For some time now, people have been asking me whether the work done by NGOs still has any meaning, or whether they are a vestige of our society that is now obsolete. And the next question is whether the NGOs themselves should continue to exist. It makes you seriously wonder whether they’re right. And if they’re not, we need to have a good explanation as to why. When cooperation started in the 1960s, it basically stood on three legs, generosity, transfer and assistance.

Transfer because it was about transferring money, trained people and knowledge from us to the countries that at the time were called the Third World, and in return, information and knowledge were transferred back to the donating countries. In those days, if you wanted to know what was going on in Latin America or Africa or India, the only practical way was to read the NGOs’ newsletters or listen to someone who worked there and had come back for a break.

The second core component of cooperation, together with transfer, was generosity. The driver of cooperation, initially closely tied to Christian movements, was the kindness or generosity of those whose basic needs were covered and now wanted to “help” those who needed it, far from home.

And the third leg, closely linked to the second, was a strong assistential component. This component, with cultural and anthropological roots, seeks to solve a problem as quickly as possible. When someone has a temperature, we look for something that will lower it. Over time, this component, so inextricably fixed in our society’s DNA, was perceived as erroneous or insufficient. When we treat a fever, what we’re doing is treating a symptom. When we treat hunger, what we’re doing is treating a symptom. But the symptoms are symptoms of problems, and if we don’t treat the problem, the cause, the symptom will inevitably come back. Experience has shown us that assistance alone is incapable of bringing about structural change. And, therefore, it fosters dependence and often hinders the development of the community and its members.

The foundations crumble

The three legs on which cooperation used to rest have been worn away by the passing of time, the experience gained from the actions taken, the assessments performed by the organisations themselves and the changes that have taken place in the world. NGOs and the people who work in them have a natural tendency to reflect, because of their training, their innate inquisitiveness and their global vision. And this has led them to evolve, as international cooperation has almost always arisen from this exercise of reflection, responsibility and maturity. This is why there has always been a natural evolution. And this is also why you will find very few people who will still argue that these are the pillars of cooperation.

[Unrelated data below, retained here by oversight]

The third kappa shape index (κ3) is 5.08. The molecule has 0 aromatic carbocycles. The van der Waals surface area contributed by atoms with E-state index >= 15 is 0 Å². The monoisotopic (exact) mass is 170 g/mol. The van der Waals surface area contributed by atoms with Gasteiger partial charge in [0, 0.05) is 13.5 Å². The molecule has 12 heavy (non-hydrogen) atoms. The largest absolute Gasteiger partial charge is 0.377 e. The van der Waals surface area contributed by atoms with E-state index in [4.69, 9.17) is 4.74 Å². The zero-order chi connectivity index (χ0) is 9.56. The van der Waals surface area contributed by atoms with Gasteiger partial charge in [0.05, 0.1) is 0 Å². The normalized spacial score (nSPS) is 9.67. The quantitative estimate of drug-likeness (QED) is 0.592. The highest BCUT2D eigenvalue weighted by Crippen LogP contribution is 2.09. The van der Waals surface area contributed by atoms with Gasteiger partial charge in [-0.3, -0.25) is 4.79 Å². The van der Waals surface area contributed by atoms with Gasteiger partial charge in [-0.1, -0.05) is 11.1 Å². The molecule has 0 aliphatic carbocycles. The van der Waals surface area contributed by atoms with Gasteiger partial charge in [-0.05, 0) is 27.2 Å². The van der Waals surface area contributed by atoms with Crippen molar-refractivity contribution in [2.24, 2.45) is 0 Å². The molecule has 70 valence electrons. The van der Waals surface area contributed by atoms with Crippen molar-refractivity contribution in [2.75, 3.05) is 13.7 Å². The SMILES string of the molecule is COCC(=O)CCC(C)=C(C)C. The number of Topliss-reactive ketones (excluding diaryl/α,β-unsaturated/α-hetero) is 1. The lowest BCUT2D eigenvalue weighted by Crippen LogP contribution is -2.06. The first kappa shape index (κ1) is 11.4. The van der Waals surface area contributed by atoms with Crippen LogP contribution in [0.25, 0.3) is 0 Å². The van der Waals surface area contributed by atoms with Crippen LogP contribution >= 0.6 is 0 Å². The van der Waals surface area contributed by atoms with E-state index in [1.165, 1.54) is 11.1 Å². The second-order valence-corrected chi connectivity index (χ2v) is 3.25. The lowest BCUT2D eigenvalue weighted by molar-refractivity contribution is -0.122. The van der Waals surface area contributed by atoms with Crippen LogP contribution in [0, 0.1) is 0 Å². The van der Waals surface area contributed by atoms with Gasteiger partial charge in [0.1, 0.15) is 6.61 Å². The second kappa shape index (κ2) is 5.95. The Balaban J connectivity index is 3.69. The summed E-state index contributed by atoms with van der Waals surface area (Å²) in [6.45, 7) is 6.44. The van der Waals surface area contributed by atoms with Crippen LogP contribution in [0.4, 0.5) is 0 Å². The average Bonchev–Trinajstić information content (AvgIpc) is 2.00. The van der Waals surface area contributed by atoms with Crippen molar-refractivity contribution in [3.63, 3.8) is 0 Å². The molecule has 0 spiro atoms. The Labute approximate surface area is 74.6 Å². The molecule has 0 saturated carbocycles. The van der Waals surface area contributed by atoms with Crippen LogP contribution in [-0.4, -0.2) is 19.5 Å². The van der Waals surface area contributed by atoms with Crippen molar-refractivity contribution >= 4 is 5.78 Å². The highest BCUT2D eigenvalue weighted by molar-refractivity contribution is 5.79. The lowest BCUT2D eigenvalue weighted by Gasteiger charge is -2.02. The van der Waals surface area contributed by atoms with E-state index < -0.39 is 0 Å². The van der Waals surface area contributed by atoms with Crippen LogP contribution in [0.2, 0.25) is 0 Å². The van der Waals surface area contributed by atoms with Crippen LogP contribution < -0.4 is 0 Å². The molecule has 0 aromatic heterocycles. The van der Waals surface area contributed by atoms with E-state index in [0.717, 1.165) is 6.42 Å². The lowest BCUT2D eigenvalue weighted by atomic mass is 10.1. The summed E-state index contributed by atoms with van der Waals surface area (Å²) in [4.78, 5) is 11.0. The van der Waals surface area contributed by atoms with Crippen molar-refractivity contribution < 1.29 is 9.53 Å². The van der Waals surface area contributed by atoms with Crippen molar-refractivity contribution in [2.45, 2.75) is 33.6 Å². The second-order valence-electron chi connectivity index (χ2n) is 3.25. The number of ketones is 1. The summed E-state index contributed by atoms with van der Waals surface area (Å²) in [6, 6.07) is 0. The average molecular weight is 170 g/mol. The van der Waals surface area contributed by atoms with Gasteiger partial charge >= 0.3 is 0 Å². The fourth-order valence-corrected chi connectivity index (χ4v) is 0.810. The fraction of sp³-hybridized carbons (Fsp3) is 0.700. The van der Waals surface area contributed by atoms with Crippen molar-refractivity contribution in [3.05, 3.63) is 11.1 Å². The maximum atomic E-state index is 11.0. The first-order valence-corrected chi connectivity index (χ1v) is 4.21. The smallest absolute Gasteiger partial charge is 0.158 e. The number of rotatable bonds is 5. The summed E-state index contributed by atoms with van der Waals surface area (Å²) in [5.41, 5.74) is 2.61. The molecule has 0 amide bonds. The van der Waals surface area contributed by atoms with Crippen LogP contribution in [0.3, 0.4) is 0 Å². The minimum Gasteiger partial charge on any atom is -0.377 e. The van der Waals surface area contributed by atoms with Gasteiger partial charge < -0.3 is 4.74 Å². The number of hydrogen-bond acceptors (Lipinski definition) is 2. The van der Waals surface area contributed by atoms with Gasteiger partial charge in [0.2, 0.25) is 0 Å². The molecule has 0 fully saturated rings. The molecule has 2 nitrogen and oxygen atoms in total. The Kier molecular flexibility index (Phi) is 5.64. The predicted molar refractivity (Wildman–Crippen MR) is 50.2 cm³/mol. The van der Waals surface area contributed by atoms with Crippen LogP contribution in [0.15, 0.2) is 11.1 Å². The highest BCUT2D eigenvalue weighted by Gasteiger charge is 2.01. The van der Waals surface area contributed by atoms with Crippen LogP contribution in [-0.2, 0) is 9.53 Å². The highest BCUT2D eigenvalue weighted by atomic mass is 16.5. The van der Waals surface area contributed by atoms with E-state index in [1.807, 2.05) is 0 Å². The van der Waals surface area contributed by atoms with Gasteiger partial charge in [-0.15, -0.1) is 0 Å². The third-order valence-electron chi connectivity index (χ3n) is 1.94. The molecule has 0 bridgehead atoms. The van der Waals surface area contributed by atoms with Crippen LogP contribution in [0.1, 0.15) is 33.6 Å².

The first leg to crumble – spontaneously – was assistance. It wasn’t necessary to wait for big changes in the world, or globalisation, or any other reflection to realise that assistential projects were not enough to turn around the situations that they sought to solve or remedy. All organisations have found at some time that there are projects where it is not possible to make any dent in the situation, in spite of the continual investments of time and money. And they failed because their approach focused on the symptoms and not on the causes. Unless we go to the causes, unless we ask why the situation has been allowed to deteriorate so much and without engaging with the proposed beneficiaries in deciding how to approach the situation, the problems and dependences become chronic.

Assistance is only meaningful at the beginning or at specific moments when, for whatever reason, it is necessary to save lives and respond to an emergency situation. It may be a requirement, but it is never the solution. In emergency situations requiring humanitarian aid, it may have meaning. In an earthquake, a refugee camp, a serious flood or a drought that is causing famine, we cannot spend time on analysing the causes. Lives have to be saved. As many and as quickly as possible. The time for analysis will come later when the situation is minimally stabilised. However, even in emergencies, new approaches are being implemented that are much less interventionist.

It has always been much easier to get the public to dig into their pockets using images and stories of assistance than by explaining the fight for structural changes or the demand for rights or for support for processes

Seeing that it was not the solution and that it could even hamper putting in place the real solution, NGOs started to frame their actions within an analysis of the causes and what was later called the focus on rights. It has been a logical path that the vast majority of organisations have followed as time has gone by and as they have acquired experience and maturity. Whether this path has been known or has been explained is another matter. Why haven’t they explained to the outside world, to society and their partners, the changes in approach that have taken place in their work? Basically, for three reasons. Because not enough emphasis has been placed on communication and education, because it is not always easy to explain the actions taken on these parameters, and, above all, because it has always been much easier to get the public to dig into their pockets using images and stories of assistance on the ground than by explaining the fight for structural changes or the demand for rights or for support for processes. It is much easier to ask for money to build a school, a well or a hospital than to ask for money to support a community’s participation process. And this has hampered many educational initiatives, because the priority was to raise funds to be able to continue working.